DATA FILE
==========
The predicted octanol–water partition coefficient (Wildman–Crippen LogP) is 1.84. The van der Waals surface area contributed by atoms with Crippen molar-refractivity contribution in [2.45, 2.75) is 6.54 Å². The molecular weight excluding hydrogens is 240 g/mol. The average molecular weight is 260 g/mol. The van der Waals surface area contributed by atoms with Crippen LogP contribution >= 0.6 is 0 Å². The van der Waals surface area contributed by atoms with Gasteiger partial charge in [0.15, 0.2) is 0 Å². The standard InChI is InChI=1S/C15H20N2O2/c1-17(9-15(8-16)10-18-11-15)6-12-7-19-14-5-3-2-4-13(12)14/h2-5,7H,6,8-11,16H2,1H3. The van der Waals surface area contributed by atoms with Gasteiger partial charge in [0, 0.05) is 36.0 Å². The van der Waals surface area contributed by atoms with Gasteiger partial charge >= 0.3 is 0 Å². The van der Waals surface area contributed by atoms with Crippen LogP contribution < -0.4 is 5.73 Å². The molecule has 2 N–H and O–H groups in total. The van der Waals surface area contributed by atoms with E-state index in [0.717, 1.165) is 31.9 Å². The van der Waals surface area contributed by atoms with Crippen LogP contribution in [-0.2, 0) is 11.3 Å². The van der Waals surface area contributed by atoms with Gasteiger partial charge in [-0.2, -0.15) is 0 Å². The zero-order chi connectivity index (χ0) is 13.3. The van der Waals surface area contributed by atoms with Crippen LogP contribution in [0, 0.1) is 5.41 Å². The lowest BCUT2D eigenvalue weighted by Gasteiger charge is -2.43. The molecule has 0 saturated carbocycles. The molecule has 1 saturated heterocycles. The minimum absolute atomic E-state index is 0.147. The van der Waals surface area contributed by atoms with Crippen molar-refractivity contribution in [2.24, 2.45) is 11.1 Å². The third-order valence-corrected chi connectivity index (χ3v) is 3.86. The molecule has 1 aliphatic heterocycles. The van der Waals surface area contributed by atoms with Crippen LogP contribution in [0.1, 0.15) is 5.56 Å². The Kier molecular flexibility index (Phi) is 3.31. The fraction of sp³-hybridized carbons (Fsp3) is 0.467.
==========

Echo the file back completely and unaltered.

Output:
The predicted octanol–water partition coefficient (Wildman–Crippen LogP) is 1.84. The van der Waals surface area contributed by atoms with Crippen molar-refractivity contribution in [2.45, 2.75) is 6.54 Å². The molecular weight excluding hydrogens is 240 g/mol. The average molecular weight is 260 g/mol. The van der Waals surface area contributed by atoms with Crippen LogP contribution >= 0.6 is 0 Å². The van der Waals surface area contributed by atoms with Gasteiger partial charge in [0.15, 0.2) is 0 Å². The standard InChI is InChI=1S/C15H20N2O2/c1-17(9-15(8-16)10-18-11-15)6-12-7-19-14-5-3-2-4-13(12)14/h2-5,7H,6,8-11,16H2,1H3. The van der Waals surface area contributed by atoms with Gasteiger partial charge in [0, 0.05) is 36.0 Å². The van der Waals surface area contributed by atoms with Gasteiger partial charge >= 0.3 is 0 Å². The van der Waals surface area contributed by atoms with Crippen LogP contribution < -0.4 is 5.73 Å². The molecule has 2 N–H and O–H groups in total. The van der Waals surface area contributed by atoms with E-state index in [0.717, 1.165) is 31.9 Å². The van der Waals surface area contributed by atoms with Crippen LogP contribution in [-0.2, 0) is 11.3 Å². The van der Waals surface area contributed by atoms with Gasteiger partial charge in [-0.2, -0.15) is 0 Å². The zero-order chi connectivity index (χ0) is 13.3. The van der Waals surface area contributed by atoms with Crippen LogP contribution in [0, 0.1) is 5.41 Å². The lowest BCUT2D eigenvalue weighted by Gasteiger charge is -2.43. The molecule has 0 saturated carbocycles. The molecule has 1 saturated heterocycles. The minimum absolute atomic E-state index is 0.147. The van der Waals surface area contributed by atoms with Crippen molar-refractivity contribution in [2.24, 2.45) is 11.1 Å². The third-order valence-corrected chi connectivity index (χ3v) is 3.86. The molecule has 1 aliphatic heterocycles. The van der Waals surface area contributed by atoms with Crippen LogP contribution in [0.1, 0.15) is 5.56 Å². The Kier molecular flexibility index (Phi) is 3.31. The fraction of sp³-hybridized carbons (Fsp3) is 0.467.